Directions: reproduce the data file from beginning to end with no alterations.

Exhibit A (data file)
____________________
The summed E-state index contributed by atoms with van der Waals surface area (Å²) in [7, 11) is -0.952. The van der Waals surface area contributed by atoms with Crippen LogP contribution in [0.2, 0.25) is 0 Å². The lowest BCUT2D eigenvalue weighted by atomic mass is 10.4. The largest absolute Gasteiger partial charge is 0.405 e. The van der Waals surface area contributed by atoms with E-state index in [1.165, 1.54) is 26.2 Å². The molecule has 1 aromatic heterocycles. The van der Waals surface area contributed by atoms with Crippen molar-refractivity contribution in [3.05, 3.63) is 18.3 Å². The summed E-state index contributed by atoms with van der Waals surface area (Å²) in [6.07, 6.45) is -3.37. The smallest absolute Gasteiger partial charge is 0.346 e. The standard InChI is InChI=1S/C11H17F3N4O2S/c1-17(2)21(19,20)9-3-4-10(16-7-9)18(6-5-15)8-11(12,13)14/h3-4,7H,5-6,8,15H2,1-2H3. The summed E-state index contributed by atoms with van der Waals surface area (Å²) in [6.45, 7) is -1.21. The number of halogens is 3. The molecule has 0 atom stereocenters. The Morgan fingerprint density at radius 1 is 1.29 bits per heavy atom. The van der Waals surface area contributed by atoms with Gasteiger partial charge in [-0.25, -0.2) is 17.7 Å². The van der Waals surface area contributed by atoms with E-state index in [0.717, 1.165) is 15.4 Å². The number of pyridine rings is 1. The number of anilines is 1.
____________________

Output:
The summed E-state index contributed by atoms with van der Waals surface area (Å²) in [7, 11) is -0.952. The van der Waals surface area contributed by atoms with Crippen LogP contribution in [0.2, 0.25) is 0 Å². The lowest BCUT2D eigenvalue weighted by atomic mass is 10.4. The largest absolute Gasteiger partial charge is 0.405 e. The van der Waals surface area contributed by atoms with E-state index in [1.165, 1.54) is 26.2 Å². The molecule has 1 aromatic heterocycles. The van der Waals surface area contributed by atoms with Crippen molar-refractivity contribution in [3.05, 3.63) is 18.3 Å². The summed E-state index contributed by atoms with van der Waals surface area (Å²) in [6.07, 6.45) is -3.37. The smallest absolute Gasteiger partial charge is 0.346 e. The standard InChI is InChI=1S/C11H17F3N4O2S/c1-17(2)21(19,20)9-3-4-10(16-7-9)18(6-5-15)8-11(12,13)14/h3-4,7H,5-6,8,15H2,1-2H3. The summed E-state index contributed by atoms with van der Waals surface area (Å²) in [6.45, 7) is -1.21. The number of halogens is 3. The molecule has 0 atom stereocenters. The Morgan fingerprint density at radius 1 is 1.29 bits per heavy atom. The van der Waals surface area contributed by atoms with Gasteiger partial charge in [-0.25, -0.2) is 17.7 Å². The van der Waals surface area contributed by atoms with E-state index in [0.717, 1.165) is 15.4 Å². The number of pyridine rings is 1. The number of anilines is 1.